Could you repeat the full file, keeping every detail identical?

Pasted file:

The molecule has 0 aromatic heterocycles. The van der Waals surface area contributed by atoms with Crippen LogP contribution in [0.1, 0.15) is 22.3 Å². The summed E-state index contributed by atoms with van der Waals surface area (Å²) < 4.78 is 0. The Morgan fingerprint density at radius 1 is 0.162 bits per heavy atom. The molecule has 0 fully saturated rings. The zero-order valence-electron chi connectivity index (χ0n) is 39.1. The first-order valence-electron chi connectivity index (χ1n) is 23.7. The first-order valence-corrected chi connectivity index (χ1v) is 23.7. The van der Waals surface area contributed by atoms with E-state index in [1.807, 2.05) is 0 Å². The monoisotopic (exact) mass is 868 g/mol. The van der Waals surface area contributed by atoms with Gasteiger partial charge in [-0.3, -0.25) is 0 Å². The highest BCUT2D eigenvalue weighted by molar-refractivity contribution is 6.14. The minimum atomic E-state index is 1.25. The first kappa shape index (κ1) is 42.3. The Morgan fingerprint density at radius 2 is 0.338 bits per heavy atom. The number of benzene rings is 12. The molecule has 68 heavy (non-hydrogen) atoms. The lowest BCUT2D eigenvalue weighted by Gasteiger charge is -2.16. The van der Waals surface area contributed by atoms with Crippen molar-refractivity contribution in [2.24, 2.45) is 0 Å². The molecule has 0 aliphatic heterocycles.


The molecule has 0 aromatic heterocycles. The van der Waals surface area contributed by atoms with Crippen LogP contribution in [0.1, 0.15) is 22.3 Å². The summed E-state index contributed by atoms with van der Waals surface area (Å²) < 4.78 is 0. The Morgan fingerprint density at radius 1 is 0.162 bits per heavy atom. The molecule has 0 fully saturated rings. The zero-order valence-electron chi connectivity index (χ0n) is 39.1. The first-order valence-electron chi connectivity index (χ1n) is 23.7. The first-order valence-corrected chi connectivity index (χ1v) is 23.7. The van der Waals surface area contributed by atoms with E-state index in [1.807, 2.05) is 0 Å². The monoisotopic (exact) mass is 868 g/mol. The van der Waals surface area contributed by atoms with Gasteiger partial charge in [-0.3, -0.25) is 0 Å². The highest BCUT2D eigenvalue weighted by molar-refractivity contribution is 6.14. The minimum atomic E-state index is 1.25. The first kappa shape index (κ1) is 42.3. The Morgan fingerprint density at radius 2 is 0.338 bits per heavy atom. The number of benzene rings is 12. The molecule has 68 heavy (non-hydrogen) atoms. The lowest BCUT2D eigenvalue weighted by Gasteiger charge is -2.16. The van der Waals surface area contributed by atoms with Crippen molar-refractivity contribution in [2.24, 2.45) is 0 Å². The molecule has 0 aliphatic heterocycles.